A two-step methodology was used to recruit women with FM. First, a national sample of rheumatologists was randomly selected from the American College of Rheumatology (ACR) membership. Physicians who were listed as Fellows were sent letters about the study and we followed up with telephone calls to arrange participation. Of 427 asked to participate, 118 agreed, representing a 28% response rate. Physicians or office staff then asked patients meeting ACR criteria (5) for FM if they were interested in the study. Patients completed cards indicating their interest and the physician’s office staff returned the cards to the University in pre-stamped envelopes. 324 female patients meeting ACR criteria and who had no other chronic health conditions were referred. University staff contacted these patients by telephone and 287 or 89% agreed to participate. Participants were interviewed by phone at baseline and completed four follow-up interviews. Participants were paid $25 for each interview. The final sample for this analysis consisted of 241 participants (84% of the original sample) who had at least two observations used to calculate slopes. Although multi-level modeling techniques are well suited for analysis on data with only one observation when too many people have too few observations, estimation problems arise (34). Consequently, 46 participants (16% of the original sample) who had only one observation of data were excluded leaving 241 participants who had at least two interviews for the analyses. 211 participants or 74% completed all 5 interviews.

This study was approved by the University of Connecticut Health Center Institutional Review Board.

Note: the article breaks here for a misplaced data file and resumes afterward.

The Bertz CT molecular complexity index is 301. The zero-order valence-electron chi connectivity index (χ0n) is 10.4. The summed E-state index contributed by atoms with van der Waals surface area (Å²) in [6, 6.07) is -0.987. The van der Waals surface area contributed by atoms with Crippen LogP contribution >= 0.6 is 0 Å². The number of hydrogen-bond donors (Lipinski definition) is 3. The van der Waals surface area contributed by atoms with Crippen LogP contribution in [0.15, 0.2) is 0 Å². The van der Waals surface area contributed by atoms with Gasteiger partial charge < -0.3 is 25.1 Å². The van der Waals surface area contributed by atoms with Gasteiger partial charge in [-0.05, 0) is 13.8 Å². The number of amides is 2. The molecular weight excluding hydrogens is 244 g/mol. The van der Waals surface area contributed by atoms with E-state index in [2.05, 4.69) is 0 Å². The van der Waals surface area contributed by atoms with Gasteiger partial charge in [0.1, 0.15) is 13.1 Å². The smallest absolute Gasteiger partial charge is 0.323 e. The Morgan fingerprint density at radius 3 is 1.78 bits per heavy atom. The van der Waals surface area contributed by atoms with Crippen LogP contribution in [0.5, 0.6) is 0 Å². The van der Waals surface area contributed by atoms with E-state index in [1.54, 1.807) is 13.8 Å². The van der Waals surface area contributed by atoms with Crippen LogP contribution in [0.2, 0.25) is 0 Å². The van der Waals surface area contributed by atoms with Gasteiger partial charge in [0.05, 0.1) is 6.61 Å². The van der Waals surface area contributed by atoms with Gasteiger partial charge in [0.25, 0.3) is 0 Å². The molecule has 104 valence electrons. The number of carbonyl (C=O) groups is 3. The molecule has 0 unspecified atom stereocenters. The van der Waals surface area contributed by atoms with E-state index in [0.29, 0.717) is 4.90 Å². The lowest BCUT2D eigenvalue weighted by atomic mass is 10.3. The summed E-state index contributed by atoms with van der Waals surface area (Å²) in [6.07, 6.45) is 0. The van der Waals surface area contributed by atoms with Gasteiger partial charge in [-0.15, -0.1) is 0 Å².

Measures

The study included four measures of health status that assessed the major symptoms of FM, employment status, disease duration and sociodemographic characteristics.

Health Status

Data on health status measures included pain, fatigue, functional status and depressive symptoms. Pain on the day of the interview and fatigue in the past week both were measured on analogue scales Participants were asked, “on a scale of 0–100, with 0 being no pain at all and 100 being the most pain possible, how much pain do you feel today ?” Fatigue was measured by asking participants, “For the following question, indicate on a scale from 0–100 how you have been feeling in the past week. To what degree have you experienced fatigue, from 0 not at all to 100 a great deal.” The Modified Health Assessment Questionnaire (MHAQ) (31) assessed functional status. The scale consists of 8 items assessing difficulty, satisfaction and change in 6 months; 0–3 with higher scores indicating worse function. The Center for Epidemiologic Studies Depression Scale (CESD) is a 20 item scale assessing frequency of depressive symptoms (32). Scale scores vary from 0–60 with higher scores indicative of more depressive symptoms. Mean community scores are about 9 and 16 is considered indicative of clinical depression.

Disease Duration

Disease duration was reported by the participant as number of years since diagnosis.

Sociodemographic characteristics

Sociodemographic characteristics included age measured in years; education, measured in years completed; family income grouped into three categories: <$30,000; $30–49,999; $50,000+; race as white and non-white; marital status defined as married and not married.

Employment Status

Employment was measured by one self-report item– are you employed for pay outside the home?

Assessment of Time

Changes over time are the critical outcomes being assessed in these growth models. Each interview was scheduled to take place approximately at the one year anniversary date of the previous interview. In order to more precisely evaluate the effects of time, as individuals might vary on the time between interviews, the time between interviews was calculated for each individual time point by the number of days between interviews.

Analysis